(A) Schematic view of the three main fabrication steps including the spin coating of a blend solution of poly(methyl methacrylate) (PMMA) and polystyrene (PS) in methyl ethyl ketone (MEK) on a thin a-Si:H layer deposited on a glass substrate, followed by a selective development of the PS, and finally the transfer of the pattern into a-Si:H by dry etching (RIE). (B) Image of a patterned 130-nm-thin a-Si:H layer on a glass substrate with completely etched disordered nanoholes (right) demonstrates the high omnidirectional absorption properties with respect to the unpatterned sample (left). All images are taken under diffusive white light with observation angles of 30° (top) and 80° (bottom). (C) SEM top-view image of the nanostructured a-Si:H thin film shows the distribution of nanoholes with both size and position disorders. The ring-shaped pattern in the 2D Fourier power spectrum corresponding to this SEM image (inset) confirms the correlated disordered nature of the nanoholes introduced in the thin absorber. (D) Statistical analysis of the nanohole diameters of this sample. The histogram depicting the distribution of nanohole diameters can be approximated by a Gaussian profile with a mean diameter of 238 ± 105 nm.

  • Fig. 5 Characterization of the bioinspired patterned thin PV absorbers.

    (A) 3D AFM image of the bioinspired a-Si:H thin film. 2D surface profile shows a short-range ordered hole distribution that is used for bioinspired solar cell simulation (fig. S7). 1D line profile shows uniform surface patterning with height (etching) profile. (B) Impact of the etched disordered nanoholes on the absorption spectrum measured at normal AOI with unpolarized light. (C) Angular dependence of the IA of the patterned and unpatterned samples. The relative increase in IA raises up to +200% for an AOI of 50°.

Supplementary Materials

  • Supplementary material for this article is available at http://advances.sciencemag.org/cgi/content/full/3/10/e1700232/DC1

    fig. S1. Matt black and dull black scales of the P. aristolochiae butterfly wings.

    fig. S2. Optical indices of the materials considered for the simulations.

    fig. S3. Simulated absorption spectra of different perturbed patterned PV absorbers.

    fig. S4. Polarization and angle-resolved simulated absorption spectra of the different patterned thin PV absorbers considered in Fig. 3.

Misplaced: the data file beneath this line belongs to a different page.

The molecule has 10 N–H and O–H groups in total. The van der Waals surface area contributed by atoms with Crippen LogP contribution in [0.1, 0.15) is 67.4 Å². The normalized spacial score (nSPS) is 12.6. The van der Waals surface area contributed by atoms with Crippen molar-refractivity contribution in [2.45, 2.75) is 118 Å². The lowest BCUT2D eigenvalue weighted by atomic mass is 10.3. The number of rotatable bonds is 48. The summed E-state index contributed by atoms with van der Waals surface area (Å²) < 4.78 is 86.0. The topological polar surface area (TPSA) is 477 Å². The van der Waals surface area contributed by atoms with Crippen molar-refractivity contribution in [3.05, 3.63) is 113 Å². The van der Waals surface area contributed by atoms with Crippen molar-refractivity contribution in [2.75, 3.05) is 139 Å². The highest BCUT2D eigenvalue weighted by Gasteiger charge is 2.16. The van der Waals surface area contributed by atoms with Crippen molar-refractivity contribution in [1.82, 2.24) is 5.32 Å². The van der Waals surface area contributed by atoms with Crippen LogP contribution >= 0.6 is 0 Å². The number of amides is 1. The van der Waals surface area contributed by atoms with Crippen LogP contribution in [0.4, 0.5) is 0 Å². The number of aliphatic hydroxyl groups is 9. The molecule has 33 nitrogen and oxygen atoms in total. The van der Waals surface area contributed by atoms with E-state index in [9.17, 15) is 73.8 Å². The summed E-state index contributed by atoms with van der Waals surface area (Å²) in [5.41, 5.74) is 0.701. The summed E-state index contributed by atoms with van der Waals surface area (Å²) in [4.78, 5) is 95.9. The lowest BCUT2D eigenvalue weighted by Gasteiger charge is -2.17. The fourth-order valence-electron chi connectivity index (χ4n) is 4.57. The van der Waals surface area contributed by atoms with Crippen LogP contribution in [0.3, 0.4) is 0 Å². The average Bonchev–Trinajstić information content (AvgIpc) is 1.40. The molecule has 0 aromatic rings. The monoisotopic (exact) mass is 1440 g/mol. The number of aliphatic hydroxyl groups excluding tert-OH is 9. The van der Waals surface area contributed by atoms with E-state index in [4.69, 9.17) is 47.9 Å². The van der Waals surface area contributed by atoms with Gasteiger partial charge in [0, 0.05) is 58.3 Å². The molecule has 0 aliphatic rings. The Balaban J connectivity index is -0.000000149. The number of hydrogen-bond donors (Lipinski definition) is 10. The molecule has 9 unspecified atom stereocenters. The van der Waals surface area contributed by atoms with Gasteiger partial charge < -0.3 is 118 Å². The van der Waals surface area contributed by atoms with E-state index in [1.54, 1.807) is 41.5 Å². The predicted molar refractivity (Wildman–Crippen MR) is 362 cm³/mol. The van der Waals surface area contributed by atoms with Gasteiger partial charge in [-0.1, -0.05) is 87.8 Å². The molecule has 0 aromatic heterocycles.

fig. S5. Air-filling fraction influence on absorption properties of PV absorber patterned with correlated disorder design.

    fig. S6. Comparison of simulated absorption spectra of unpatterned, ordered, and bioinspired nanohole patterned solar cells.

    fig. S7. Simulated absorption spectrum of a 100-nm-thick a-Si:H film patterned with exact high absorbing nanohole geometry of P. aristolochiae butterfly wings.

    fig. S8. Simulated absorption spectra of the P. aristolochiae butterfly wings obtained with a nanohole array made of the “actual” and correlated arrangement.

  • Supplementary Materials

    This PDF file includes:

    • fig. S1. Matt black and dull black scales of the P. aristolochiae butterfly wings.
    • fig. S2. Optical indices of the materials considered for the simulations.
    • fig. S3. Simulated absorption spectra of different perturbed patterned PV absorbers.
    • fig. S4. Polarization and angle-resolved simulated absorption spectra of the different patterned thin PV absorbers considered in Fig. 3.
    • fig. S5. Air-filling fraction influence on absorption properties of PV absorber patterned with correlated disorder design.
    • fig. S6. Comparison of simulated absorption spectra of unpatterned, ordered, and bioinspired nanohole patterned solar cells.
    • fig. S7. Simulated absorption spectrum of a 100-nm-thick a-Si:H film patterned with exact high absorbing nanohole geometry of P. aristolochiae butterfly wings.
    • fig. S8. Simulated absorption spectra of the P. aristolochiae butterfly wings obtained with a nanohole array made of the “actual” and correlated arrangement.